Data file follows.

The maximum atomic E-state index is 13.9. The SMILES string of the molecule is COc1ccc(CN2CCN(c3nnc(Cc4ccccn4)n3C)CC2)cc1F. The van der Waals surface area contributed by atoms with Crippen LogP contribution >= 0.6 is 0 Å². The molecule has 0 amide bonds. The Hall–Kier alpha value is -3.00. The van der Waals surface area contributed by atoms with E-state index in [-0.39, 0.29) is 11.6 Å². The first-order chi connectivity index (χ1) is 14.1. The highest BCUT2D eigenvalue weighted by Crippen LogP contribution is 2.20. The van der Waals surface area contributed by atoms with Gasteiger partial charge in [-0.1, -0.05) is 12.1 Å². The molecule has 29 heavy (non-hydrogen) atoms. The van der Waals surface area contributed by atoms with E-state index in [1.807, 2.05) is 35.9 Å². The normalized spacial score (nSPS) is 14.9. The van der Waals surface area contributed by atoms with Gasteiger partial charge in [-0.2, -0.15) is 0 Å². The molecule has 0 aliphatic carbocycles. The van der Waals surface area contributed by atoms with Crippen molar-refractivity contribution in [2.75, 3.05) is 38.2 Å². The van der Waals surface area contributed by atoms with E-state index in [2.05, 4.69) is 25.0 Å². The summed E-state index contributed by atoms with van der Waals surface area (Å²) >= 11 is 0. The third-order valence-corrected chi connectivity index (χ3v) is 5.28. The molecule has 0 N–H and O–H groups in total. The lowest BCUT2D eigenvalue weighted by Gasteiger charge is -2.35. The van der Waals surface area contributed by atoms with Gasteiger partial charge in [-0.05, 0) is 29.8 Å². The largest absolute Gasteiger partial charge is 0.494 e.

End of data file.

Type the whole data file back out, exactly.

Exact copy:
The maximum atomic E-state index is 13.9. The SMILES string of the molecule is COc1ccc(CN2CCN(c3nnc(Cc4ccccn4)n3C)CC2)cc1F. The van der Waals surface area contributed by atoms with Crippen LogP contribution >= 0.6 is 0 Å². The molecule has 0 amide bonds. The Hall–Kier alpha value is -3.00. The van der Waals surface area contributed by atoms with E-state index in [-0.39, 0.29) is 11.6 Å². The first-order chi connectivity index (χ1) is 14.1. The highest BCUT2D eigenvalue weighted by Crippen LogP contribution is 2.20. The van der Waals surface area contributed by atoms with Gasteiger partial charge in [-0.1, -0.05) is 12.1 Å². The molecule has 29 heavy (non-hydrogen) atoms. The van der Waals surface area contributed by atoms with E-state index in [1.807, 2.05) is 35.9 Å². The normalized spacial score (nSPS) is 14.9. The van der Waals surface area contributed by atoms with Gasteiger partial charge in [-0.2, -0.15) is 0 Å². The molecule has 0 aliphatic carbocycles. The van der Waals surface area contributed by atoms with Crippen molar-refractivity contribution in [2.75, 3.05) is 38.2 Å². The van der Waals surface area contributed by atoms with E-state index in [2.05, 4.69) is 25.0 Å². The summed E-state index contributed by atoms with van der Waals surface area (Å²) >= 11 is 0. The third-order valence-corrected chi connectivity index (χ3v) is 5.28. The molecule has 0 N–H and O–H groups in total. The lowest BCUT2D eigenvalue weighted by Gasteiger charge is -2.35. The van der Waals surface area contributed by atoms with Gasteiger partial charge in [-0.05, 0) is 29.8 Å². The largest absolute Gasteiger partial charge is 0.494 e.